When Jesus did the same thing on the Sabbath later in his ministry, there was a mixed reaction from the crowd. The record says, “And as He said this, all His opponents were being humiliated; and the entire multitude was rejoicing over all the glorious things being done by Him” (Luke 13:17). The same message which put some to shame caused others to rejoice. The difference was not in the approach of the preacher, but the attitude of the hearers towards the truth.
Long before the time of Jesus, Elijah reproved the prophets of Baal (a false god) and challenged them to a contest on Mount Carmel to prove who was the true God. When the prophets of Baal prayed for their god to bring fire down upon their sacrifice, nothing happened. After this continued from morning until noon, Elijah began to emphasize the folly of the prophets’ actions as is recorded in the Bible:
And it came about at noon, that Elijah mocked them and said, “Call out with a loud voice, for he is a god; either he is occupied or gone aside, or is on a journey, or perhaps he is asleep and needs to be awakened” (1 Kings 18:27).
Clearly, the statements of Elijah were meant to mock the foolishness of believing in Baal and bring rational people to reject such error. His statements were not soothing to the prophets or to those who put their faith in Baal. They were no doubt humiliated as a result of the experience. Yet, Elijah’s sarcasm help to point out the absolute powerlessness of Baal and the foolishness of believing in such a god. Though it was a hard way to learn, those who learned from that humbling experience ended the day believing in the true God and forsaking the worship of Baal. A little shame for a time kept them from continuing to follow Baal and suffering the eternal consequences. Was Elijah wrong for so mocking that error and openly exposing its folly?
In Isaiah 44:14-17, the folly of idolatry is ridiculed by the prophet. He notes that the wood of one tree is used partly to make a fire for warmth or baking food while the remainder is used to form a god to which people bow down. The practice was ridiculous! Though these words were not easy for the idolaters to hear, they could help idolaters be moved to reexamine their practice because of its irrationality. There was no kind way to humble the foolish practitioner of error then, nor is there today. Did Isaiah do wrong by trying to turn the sinner from error rather than speaking soothingly to them on their road to hell?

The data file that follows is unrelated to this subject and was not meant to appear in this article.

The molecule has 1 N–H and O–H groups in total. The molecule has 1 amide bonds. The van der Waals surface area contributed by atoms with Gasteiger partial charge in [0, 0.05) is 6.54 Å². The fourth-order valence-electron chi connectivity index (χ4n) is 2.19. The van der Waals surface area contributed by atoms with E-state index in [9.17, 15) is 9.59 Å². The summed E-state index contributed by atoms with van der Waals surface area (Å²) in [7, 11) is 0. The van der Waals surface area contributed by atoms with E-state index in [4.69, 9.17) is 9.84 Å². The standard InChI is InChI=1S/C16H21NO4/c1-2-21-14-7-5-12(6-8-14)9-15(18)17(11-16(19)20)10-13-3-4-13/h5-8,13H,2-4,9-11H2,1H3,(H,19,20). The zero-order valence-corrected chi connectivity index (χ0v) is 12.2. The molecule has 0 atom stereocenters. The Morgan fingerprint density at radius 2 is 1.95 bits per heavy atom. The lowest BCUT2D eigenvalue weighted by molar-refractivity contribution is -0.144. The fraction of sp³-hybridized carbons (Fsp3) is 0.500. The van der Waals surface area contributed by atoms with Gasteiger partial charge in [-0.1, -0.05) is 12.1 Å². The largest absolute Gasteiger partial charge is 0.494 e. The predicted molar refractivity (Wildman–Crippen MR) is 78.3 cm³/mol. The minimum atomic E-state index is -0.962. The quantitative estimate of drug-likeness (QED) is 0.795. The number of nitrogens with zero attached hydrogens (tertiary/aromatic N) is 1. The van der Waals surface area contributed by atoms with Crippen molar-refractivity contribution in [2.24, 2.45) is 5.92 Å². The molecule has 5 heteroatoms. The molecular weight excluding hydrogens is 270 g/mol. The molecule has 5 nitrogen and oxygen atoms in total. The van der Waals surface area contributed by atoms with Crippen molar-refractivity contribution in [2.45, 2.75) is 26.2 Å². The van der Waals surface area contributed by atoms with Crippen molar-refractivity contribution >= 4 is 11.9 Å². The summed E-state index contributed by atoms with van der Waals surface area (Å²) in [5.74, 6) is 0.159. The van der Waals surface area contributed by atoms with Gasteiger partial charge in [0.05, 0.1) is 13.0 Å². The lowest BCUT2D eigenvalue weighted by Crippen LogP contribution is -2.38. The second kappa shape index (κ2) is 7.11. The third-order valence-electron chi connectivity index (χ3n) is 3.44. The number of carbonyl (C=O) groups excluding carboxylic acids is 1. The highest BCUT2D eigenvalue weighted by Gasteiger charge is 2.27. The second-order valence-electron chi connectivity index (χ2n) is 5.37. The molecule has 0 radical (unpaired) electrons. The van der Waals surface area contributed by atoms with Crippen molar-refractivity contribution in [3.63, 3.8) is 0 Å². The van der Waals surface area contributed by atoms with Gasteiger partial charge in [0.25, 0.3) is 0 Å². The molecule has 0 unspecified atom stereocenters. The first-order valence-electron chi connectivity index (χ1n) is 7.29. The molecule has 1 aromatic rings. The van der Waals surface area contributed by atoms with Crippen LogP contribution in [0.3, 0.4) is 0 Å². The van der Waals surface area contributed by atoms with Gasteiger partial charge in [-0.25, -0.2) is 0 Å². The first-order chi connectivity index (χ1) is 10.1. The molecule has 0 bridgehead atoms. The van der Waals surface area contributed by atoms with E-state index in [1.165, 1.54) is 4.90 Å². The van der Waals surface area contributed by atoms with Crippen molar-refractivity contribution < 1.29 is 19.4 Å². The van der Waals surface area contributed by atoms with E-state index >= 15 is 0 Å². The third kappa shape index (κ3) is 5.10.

We could look at many more cases where teachers of truth in the Bible were not well received by their offended, humiliated, or enraged hearers. In every case, the attempt of the teacher was to boldly declare the truth, not to maliciously mistreat or intentionally anger the hearer. However, the sinner who refuses to repent of sin will not react positively to being exposed as a sinner. God desires those who have first been humbled (Isa. 57:15; Jas. 4:10). The opportunity for humbling oneself at the exposure of truth came as teachers of truth declared the will of God which “cut to the heart” (Acts 2:37; 7:34).
It was the heart of the sinner which determined whether that opportunity turned them to humbly repent or rebelliously react in anger refusing to obey the truth. Those same teachers who sought to reach people in ways which did not leave human pride intact instruct us that we are to follow their example in teaching (1 Cor. 4:16-21). As long as sin and error remain, there will always be the unpleasant task of showing its folly in order to point the sinner to the path of righteousness which must be traveled in humility.
Several years ago, brother Roy Cogdill made a statement about the unpleasantness of the sinner accepting the fact of his sins. He said, “You know, there must be a hundred ways to skin a cat, but from a cat’s point of view, there’s not a good way.” When we are tempted to condemn the preacher because we do not like the message, let us examine ourselves to see if we are reacting properly. It may not be pleasant, but the lesson is needed if it is the truth.
Guardian of Truth XLI: 16 p. 8-9
August 21, 1997